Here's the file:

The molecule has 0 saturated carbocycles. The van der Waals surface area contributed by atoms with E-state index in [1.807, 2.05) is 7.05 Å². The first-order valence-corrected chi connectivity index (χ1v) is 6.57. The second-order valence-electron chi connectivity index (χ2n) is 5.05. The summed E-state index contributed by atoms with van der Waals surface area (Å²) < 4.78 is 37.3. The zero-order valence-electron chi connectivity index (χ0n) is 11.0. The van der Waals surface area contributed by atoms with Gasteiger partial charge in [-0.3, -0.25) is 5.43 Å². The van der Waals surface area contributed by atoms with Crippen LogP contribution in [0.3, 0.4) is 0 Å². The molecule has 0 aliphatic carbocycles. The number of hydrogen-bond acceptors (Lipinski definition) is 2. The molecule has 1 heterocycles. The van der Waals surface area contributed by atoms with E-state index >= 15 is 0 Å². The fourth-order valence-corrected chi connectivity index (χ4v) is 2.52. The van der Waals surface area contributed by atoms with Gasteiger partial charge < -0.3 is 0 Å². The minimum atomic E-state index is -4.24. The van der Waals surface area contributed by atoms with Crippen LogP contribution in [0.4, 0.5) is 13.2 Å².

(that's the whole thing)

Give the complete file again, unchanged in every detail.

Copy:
The molecule has 0 saturated carbocycles. The van der Waals surface area contributed by atoms with E-state index in [1.807, 2.05) is 7.05 Å². The first-order valence-corrected chi connectivity index (χ1v) is 6.57. The second-order valence-electron chi connectivity index (χ2n) is 5.05. The summed E-state index contributed by atoms with van der Waals surface area (Å²) < 4.78 is 37.3. The zero-order valence-electron chi connectivity index (χ0n) is 11.0. The van der Waals surface area contributed by atoms with Gasteiger partial charge in [-0.3, -0.25) is 5.43 Å². The van der Waals surface area contributed by atoms with Crippen LogP contribution in [0.3, 0.4) is 0 Å². The molecule has 0 aliphatic carbocycles. The number of hydrogen-bond acceptors (Lipinski definition) is 2. The molecule has 1 heterocycles. The van der Waals surface area contributed by atoms with E-state index >= 15 is 0 Å². The fourth-order valence-corrected chi connectivity index (χ4v) is 2.52. The van der Waals surface area contributed by atoms with Gasteiger partial charge < -0.3 is 0 Å². The minimum atomic E-state index is -4.24. The van der Waals surface area contributed by atoms with Crippen LogP contribution in [0.4, 0.5) is 13.2 Å².